PORTERVILLE, Calif. (July 6, 2000)—Like the NASDAQ, the "hot look" in light trucks and sport-utility vehicles has its ups and downs. But like a full-service brokerage house, savvy tire dealers can make money in both directions.
Zeroing in on the dropped look or "sport truck" trend, Carroll´s Tire Warehouse in Porterville has engineered its prosperity, in part, by touting that it lowers vehicles "the right way."
There´s a lot riding on the modifications, which include new suspension hardware, wheel alignment, driveline shims, and, of course, new larger-diameter wheels and tires. "Lowering cars and trucks can be the `Nightmare on Elm Street´ if you don´t know what you´re doing. If you´re not willing to do it right, don´t do it at all," said Kevin Burford, vice president and general manager of Carroll´s.
The company´s nine stores are all in California´s agriculture-rich San Joaquin Valley, where the weather and culture are ideal for light trucks and SUVs.
Typical "2/4" jobs (two inch drop in the front, four at the rear of the vehicle) cost from $700 to $850. A set of 18-inch custom tires and wheels will add another $1,700 to $1,800 to the tab, Mr. Burford said.
Then there´s the "grand slam," where the vehicle is dropped as much as five inches in front and seven at the back. Twenty-inch wheels and tires are extremely desirable, but not as many owners can or are willing to pay $3,500 for a set.
"We only use the best components" to lower a truck so that ride, handling and safety aren´t degraded, Mr. Burford said. The company relies on BellTech and DJM components.
"The manufacturers have done their homework. We, like the suppliers, have made mistakes, and we´ve worked hand-in-hand with them, giving them feedback, and they´ve made improvements." Certain BellTech products, he added, are approved by General Motors Corp. and will not void warranties.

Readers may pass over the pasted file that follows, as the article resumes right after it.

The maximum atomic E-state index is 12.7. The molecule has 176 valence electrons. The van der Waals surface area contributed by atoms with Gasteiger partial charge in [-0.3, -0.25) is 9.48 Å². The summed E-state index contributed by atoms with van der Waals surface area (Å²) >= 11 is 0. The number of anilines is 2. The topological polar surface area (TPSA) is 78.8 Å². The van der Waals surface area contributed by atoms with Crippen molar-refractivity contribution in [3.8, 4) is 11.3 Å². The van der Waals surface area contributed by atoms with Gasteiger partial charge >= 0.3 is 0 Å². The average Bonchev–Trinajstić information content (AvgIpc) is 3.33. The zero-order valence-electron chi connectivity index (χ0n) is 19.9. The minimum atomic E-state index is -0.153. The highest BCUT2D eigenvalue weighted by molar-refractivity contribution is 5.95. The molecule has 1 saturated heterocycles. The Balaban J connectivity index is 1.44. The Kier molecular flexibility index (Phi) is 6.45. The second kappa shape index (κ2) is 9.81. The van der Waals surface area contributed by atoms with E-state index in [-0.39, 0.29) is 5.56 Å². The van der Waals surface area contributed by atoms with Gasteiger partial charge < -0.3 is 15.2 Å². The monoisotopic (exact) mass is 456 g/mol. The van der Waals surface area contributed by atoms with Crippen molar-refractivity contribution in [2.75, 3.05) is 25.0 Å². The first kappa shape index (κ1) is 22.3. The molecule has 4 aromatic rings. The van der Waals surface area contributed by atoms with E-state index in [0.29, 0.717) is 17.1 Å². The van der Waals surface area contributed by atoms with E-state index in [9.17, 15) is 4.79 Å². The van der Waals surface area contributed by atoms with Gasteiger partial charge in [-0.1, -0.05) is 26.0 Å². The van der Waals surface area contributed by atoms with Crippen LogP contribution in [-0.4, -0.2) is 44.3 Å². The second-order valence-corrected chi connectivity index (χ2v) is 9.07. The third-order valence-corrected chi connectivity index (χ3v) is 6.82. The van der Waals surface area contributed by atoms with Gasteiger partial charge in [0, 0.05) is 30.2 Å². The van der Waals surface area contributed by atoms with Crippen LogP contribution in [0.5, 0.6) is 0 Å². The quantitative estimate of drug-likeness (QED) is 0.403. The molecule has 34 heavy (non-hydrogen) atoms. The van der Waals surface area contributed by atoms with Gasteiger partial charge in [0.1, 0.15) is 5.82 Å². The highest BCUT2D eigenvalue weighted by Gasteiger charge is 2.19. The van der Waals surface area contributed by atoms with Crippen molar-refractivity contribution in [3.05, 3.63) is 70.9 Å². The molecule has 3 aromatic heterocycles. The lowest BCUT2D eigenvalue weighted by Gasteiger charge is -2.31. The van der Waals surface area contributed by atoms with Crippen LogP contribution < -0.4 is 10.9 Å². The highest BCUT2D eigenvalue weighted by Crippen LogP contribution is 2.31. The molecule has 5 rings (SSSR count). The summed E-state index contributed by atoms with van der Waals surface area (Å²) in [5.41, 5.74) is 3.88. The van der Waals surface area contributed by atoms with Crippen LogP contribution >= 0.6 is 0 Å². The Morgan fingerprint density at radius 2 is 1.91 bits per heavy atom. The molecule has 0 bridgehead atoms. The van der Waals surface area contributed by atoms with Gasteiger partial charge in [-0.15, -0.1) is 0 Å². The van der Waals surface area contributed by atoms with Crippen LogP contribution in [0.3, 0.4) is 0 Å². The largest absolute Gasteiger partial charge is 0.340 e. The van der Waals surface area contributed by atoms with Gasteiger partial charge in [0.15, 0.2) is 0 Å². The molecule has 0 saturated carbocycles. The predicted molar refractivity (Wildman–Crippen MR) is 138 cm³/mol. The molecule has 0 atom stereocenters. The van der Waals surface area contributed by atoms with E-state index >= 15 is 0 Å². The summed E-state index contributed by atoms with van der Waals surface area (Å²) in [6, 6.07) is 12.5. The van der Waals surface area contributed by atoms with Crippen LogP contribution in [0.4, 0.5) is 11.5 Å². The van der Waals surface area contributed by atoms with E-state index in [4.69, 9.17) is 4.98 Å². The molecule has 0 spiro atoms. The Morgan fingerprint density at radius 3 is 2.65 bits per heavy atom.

That´s no small issue, since many of the lowering jobs (60-70 a month; more in the summer) are on new or almost new vehicles.
Aaron Klassen is a case in point. The 16-year-old drove up to Carroll´s 10,000-sq.-ft., 13-bay superstore with a 2000 extended-cab Chevrolet Silverado. Carroll´s had lowered one of his friend´s trucks and "did a good job," Aaron explained.
The Bakersfield, Calif., high-school football player said the $24,000 truck was "part of a deal I worked out" with his parents in return for earning good grades. He said his dad, an architect, was going to spring for the $2,300 in modifications, which would consist of a 2/4 drop, 18-inch tires and Centerline wheels.
Mr. Carroll was in high school himself, selling tires out of his parents´ back yard, when he got together with Mr. Burford, who was in the same business law class in high school (seating was alphabetical). After graduation in 1977, they started selling recaps at a flea market on Sundays and out of Mr. Burford´s camper trailer on weekdays.
The business kept growing, and Mr. Carroll sold his beloved 1965 Corvette to buy a dirt lot in Porterville. It´s still the headquarters for a business with outlets in Delano, Visalia, Tulare, Clovis, Hanford, Fresno and Bakersfield.
There may be a lot of glamour to truck and SUV style, but "it´s a low mark-up area because so many people are out there chopping up springs," Mr. Burford says. "It´s got to be done correctly the first time."
Carroll Tire sees a lot of disasters. "One comeback (on these jobs) and you´ve lost money," he insisted. To eliminate costly returns, the company seeks and, if necessary, trains technicians who are patient and follow procedure to become experts.
Anyone contemplating getting into the market needs to be sure that instructions are followed, wheel offsets are calculated, drive line angles adjusted with the proper shims and speedometers recalibrated. Newer trucks require more labor, especially when it comes to the spindles.
Dodges and Fords are also a little trickier. Mr. Burford said that though their demand is heavily weighted in Chevrolets—``We do one Dodge and one Ford for every 100 Chevy trucks´´—he credits Dodge and Ford with "doing 1,000 percent greater in the last five years" and taking some market away from GM.
Carroll Tire, which averages 14,000 tires a month, has ridden the popularity wave in SUVs, too. "Suburbans used to be used strictly to take kids to camp, now 50 percent of them are lowered and have tinted windows. Soccer moms want their Subs lowered."
Mr. Burford pointed out that even though "the more trucks and SUVs we lower, the more people see it and want it done," lowering is "definitely not a money maker.
"What we´re after is the whole family´s cars and trucks. One (signature) vehicle done right will usually bring their other cars in for tires."